SummarySabuco was born 1562 in Alcaraz, Spain. She wrote Nueva Filosofia de la Naturaleza del Hombre (New Philosophy of Human Nature), which is her only known work. Although the authorship of this work is questioned, if Olivia Sabuco or her father Miguel actually wrote this work; the book remains in Olivia's name today and there appears to be evidence within the text to prove this.
In this book Sabuco wrote about the nature of human beings and impacted the future practice of medicine as well as future philosophers. Her influence is most recognized in Rene Descartes' work. Her philosophical influences were those of the classics, using such philosophers as Aristotle in reference to her work. Due to the era that Sabuco was writing in and the philosophies presented in her book, it is inferred that before publication, her work had been somewhat edited by the church.
Sabuco's thesis was "...there was a close connection between the soul and the body, which, if properly understood, would enable humans to control and improve their health and thus extend their lives." (Waithe, 265) Her ideas of human nature were based in the "interdependence of soul, body, and cosmos." Furthermore, she believed that there were three parts to human nature, which were the purely physical, the intellectual, and the moral. Sabaco goes on to say that there are three kinds of souls, vegetative, sentient, and rational. This then is constructed into a hierarchy stating that plants have "vegetative" souls, animals have "vegetative" and "sentient" souls, while humans have all three of these souls. This theory of souls creates her argument that human nature includes both the passions and mental being, but like Aristotle, she claims that there is moderation in both. The idea of imagination also plays a big role in her theory of human nature and psychology. Sabuco believed that imagination was good for one's well-being and that it was a way of avoiding boredom, which is bad for health. She recognized though, that we must "temper our imagination so that we cannot fool ourselves as to what is real." (Waithe, 272) Unlike Descartes who thought evil and sensory perceptions were the most common causes of self-deception, Sabuco thought this was letting one's imagination carry them away from reality and imagination could become a faulty coping mechanism. She goes on to propose emotions that she believed to cause illness or in extreme cases, death. Then also explains emotions that would better one's well-being. Sabuco also touches on concepts of biology in animals and anthropology to explain her ideas on medicine, while also discussing morality in the practice of medicine. She believes that wisdom provides the way for humans to become happy and healthy beings.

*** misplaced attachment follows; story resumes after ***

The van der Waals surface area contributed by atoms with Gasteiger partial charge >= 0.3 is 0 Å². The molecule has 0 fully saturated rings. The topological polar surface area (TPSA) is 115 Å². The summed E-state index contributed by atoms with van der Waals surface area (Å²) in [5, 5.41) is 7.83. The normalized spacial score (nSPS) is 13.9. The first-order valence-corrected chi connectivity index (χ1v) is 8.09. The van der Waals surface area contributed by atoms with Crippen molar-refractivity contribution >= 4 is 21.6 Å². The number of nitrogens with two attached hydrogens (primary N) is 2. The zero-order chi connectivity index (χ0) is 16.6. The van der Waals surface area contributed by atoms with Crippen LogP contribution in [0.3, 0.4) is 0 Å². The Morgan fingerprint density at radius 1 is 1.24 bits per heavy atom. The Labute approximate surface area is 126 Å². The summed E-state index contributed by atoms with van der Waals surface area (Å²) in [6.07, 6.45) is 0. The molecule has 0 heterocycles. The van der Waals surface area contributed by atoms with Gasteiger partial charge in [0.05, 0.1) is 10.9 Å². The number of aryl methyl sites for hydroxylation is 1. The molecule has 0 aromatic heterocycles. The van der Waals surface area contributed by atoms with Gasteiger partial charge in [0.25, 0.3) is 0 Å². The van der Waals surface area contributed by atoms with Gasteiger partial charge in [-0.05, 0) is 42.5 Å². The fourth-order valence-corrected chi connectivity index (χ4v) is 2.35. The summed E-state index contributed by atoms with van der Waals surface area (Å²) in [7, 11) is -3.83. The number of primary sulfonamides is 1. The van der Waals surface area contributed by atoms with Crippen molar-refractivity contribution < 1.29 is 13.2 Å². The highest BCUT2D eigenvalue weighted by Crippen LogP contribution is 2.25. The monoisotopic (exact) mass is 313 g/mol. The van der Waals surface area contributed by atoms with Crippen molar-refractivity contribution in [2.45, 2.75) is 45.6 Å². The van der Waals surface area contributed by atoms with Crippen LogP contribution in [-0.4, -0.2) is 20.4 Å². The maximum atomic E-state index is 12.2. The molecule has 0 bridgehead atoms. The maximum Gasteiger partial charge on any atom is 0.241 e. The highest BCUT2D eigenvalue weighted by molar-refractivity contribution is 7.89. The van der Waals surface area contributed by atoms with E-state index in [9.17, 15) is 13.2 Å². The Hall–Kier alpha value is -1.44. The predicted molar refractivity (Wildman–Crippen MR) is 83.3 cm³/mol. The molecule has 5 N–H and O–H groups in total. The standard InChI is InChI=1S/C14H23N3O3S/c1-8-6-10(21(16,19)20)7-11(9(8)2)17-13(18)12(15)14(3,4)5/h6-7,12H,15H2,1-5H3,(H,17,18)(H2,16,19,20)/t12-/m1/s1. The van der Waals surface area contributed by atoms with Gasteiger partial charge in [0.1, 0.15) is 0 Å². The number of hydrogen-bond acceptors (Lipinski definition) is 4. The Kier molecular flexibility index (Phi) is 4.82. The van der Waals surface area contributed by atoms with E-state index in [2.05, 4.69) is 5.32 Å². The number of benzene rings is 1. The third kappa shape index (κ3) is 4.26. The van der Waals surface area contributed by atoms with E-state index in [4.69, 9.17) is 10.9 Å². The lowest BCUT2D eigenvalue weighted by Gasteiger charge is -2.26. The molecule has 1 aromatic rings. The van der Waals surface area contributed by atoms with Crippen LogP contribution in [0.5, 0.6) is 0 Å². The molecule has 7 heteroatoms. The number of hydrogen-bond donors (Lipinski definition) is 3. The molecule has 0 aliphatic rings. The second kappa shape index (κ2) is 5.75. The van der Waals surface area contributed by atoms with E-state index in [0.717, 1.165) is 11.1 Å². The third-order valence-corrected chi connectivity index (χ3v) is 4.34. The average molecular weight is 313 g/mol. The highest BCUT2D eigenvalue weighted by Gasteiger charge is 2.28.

Personal ResponseI find it amazing that a woman of this era was able to have such an impact on an area of study such as medicine, while doing it through a forum (philosophy) that is today still dominated by men. Also, that she influenced such a significant philosopher as Descartes. Although her education is questioned, as to whether she studied under her father or another practitioner of medicine, she claimed that her education was given to her by god. This too I find interesting given her more scientific look at medicine and human nature. I thought her beliefs on imagination and how it can be used to promote health as well as destroy one's reality was her most interesting idea. She wrote, "the experience of reality is less meaningful alone than when it is combined with the emotional experience of reality. Unlike the cognitive experience, the passionate experience can make a person happy, and physically and mentally well." This also explains her thought that human nature is a balance of the passionate and the rational; who I think speaks to many people as we experience the world and later reflect on its value.
Chapter 11: “Olivia Sabuco de Nantes Barrera” of A History of Women Philosophers: Medieval,Renaissance and Enlightenment Women Philosophers A.D. 500-1600 by Mary Ellen Waithe